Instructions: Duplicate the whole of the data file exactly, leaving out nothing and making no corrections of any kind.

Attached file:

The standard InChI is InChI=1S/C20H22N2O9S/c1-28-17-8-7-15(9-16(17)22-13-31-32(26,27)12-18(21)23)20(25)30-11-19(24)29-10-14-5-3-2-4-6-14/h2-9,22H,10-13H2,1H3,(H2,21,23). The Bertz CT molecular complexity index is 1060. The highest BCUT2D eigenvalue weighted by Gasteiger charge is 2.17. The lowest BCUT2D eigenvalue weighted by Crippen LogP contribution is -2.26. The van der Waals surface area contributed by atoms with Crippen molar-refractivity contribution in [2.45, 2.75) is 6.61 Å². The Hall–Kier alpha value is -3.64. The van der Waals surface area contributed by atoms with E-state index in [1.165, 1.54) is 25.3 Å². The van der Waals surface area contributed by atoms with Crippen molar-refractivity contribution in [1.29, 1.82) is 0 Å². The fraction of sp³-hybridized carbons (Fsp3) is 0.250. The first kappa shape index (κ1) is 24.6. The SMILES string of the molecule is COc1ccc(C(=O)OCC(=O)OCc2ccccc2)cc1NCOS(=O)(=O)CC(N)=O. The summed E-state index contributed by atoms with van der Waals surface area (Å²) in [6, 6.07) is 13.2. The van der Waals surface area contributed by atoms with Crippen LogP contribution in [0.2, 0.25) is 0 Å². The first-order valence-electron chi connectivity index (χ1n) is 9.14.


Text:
The standard InChI is InChI=1S/C20H22N2O9S/c1-28-17-8-7-15(9-16(17)22-13-31-32(26,27)12-18(21)23)20(25)30-11-19(24)29-10-14-5-3-2-4-6-14/h2-9,22H,10-13H2,1H3,(H2,21,23). The Bertz CT molecular complexity index is 1060. The highest BCUT2D eigenvalue weighted by Gasteiger charge is 2.17. The lowest BCUT2D eigenvalue weighted by Crippen LogP contribution is -2.26. The van der Waals surface area contributed by atoms with Crippen molar-refractivity contribution in [2.45, 2.75) is 6.61 Å². The Hall–Kier alpha value is -3.64. The van der Waals surface area contributed by atoms with E-state index in [1.165, 1.54) is 25.3 Å². The van der Waals surface area contributed by atoms with Crippen molar-refractivity contribution in [1.29, 1.82) is 0 Å². The fraction of sp³-hybridized carbons (Fsp3) is 0.250. The first kappa shape index (κ1) is 24.6. The SMILES string of the molecule is COc1ccc(C(=O)OCC(=O)OCc2ccccc2)cc1NCOS(=O)(=O)CC(N)=O. The summed E-state index contributed by atoms with van der Waals surface area (Å²) in [6, 6.07) is 13.2. The van der Waals surface area contributed by atoms with Crippen LogP contribution in [0.2, 0.25) is 0 Å². The first-order valence-electron chi connectivity index (χ1n) is 9.14.